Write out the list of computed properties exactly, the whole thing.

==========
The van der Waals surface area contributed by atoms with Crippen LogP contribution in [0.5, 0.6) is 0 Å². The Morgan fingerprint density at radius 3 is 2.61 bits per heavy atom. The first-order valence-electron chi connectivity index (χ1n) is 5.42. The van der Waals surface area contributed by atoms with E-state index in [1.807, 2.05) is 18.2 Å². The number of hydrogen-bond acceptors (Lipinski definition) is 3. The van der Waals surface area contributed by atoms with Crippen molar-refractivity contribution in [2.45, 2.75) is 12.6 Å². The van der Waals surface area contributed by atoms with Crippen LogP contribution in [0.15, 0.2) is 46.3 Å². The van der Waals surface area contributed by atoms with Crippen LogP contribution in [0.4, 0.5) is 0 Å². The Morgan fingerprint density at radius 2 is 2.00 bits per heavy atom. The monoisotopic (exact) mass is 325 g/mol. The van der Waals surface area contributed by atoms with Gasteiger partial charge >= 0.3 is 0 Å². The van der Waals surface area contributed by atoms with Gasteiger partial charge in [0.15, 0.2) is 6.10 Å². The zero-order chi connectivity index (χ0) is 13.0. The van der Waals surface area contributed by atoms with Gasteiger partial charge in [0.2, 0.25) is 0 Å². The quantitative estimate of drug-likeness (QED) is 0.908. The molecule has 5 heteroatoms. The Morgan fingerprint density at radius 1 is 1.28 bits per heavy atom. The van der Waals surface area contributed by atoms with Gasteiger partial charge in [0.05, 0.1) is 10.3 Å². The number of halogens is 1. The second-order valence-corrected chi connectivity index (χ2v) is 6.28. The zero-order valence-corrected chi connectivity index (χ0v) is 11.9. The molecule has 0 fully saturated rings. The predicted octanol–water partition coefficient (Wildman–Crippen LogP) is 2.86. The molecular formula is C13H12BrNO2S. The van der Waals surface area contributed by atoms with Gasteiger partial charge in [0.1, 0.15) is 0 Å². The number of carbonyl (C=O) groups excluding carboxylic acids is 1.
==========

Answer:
The van der Waals surface area contributed by atoms with Crippen LogP contribution in [0.5, 0.6) is 0 Å². The Morgan fingerprint density at radius 3 is 2.61 bits per heavy atom. The first-order valence-electron chi connectivity index (χ1n) is 5.42. The van der Waals surface area contributed by atoms with E-state index in [1.807, 2.05) is 18.2 Å². The number of hydrogen-bond acceptors (Lipinski definition) is 3. The van der Waals surface area contributed by atoms with Crippen molar-refractivity contribution in [2.45, 2.75) is 12.6 Å². The van der Waals surface area contributed by atoms with Crippen LogP contribution in [0.15, 0.2) is 46.3 Å². The van der Waals surface area contributed by atoms with Crippen LogP contribution in [0.4, 0.5) is 0 Å². The Morgan fingerprint density at radius 2 is 2.00 bits per heavy atom. The monoisotopic (exact) mass is 325 g/mol. The van der Waals surface area contributed by atoms with Gasteiger partial charge >= 0.3 is 0 Å². The van der Waals surface area contributed by atoms with Gasteiger partial charge in [0.15, 0.2) is 6.10 Å². The zero-order chi connectivity index (χ0) is 13.0. The van der Waals surface area contributed by atoms with Gasteiger partial charge in [0.2, 0.25) is 0 Å². The quantitative estimate of drug-likeness (QED) is 0.908. The molecule has 5 heteroatoms. The Morgan fingerprint density at radius 1 is 1.28 bits per heavy atom. The van der Waals surface area contributed by atoms with Gasteiger partial charge in [0.05, 0.1) is 10.3 Å². The number of halogens is 1. The second-order valence-corrected chi connectivity index (χ2v) is 6.28. The zero-order valence-corrected chi connectivity index (χ0v) is 11.9. The molecule has 0 fully saturated rings. The predicted octanol–water partition coefficient (Wildman–Crippen LogP) is 2.86. The molecular formula is C13H12BrNO2S. The van der Waals surface area contributed by atoms with Gasteiger partial charge in [0.1, 0.15) is 0 Å². The number of carbonyl (C=O) groups excluding carboxylic acids is 1.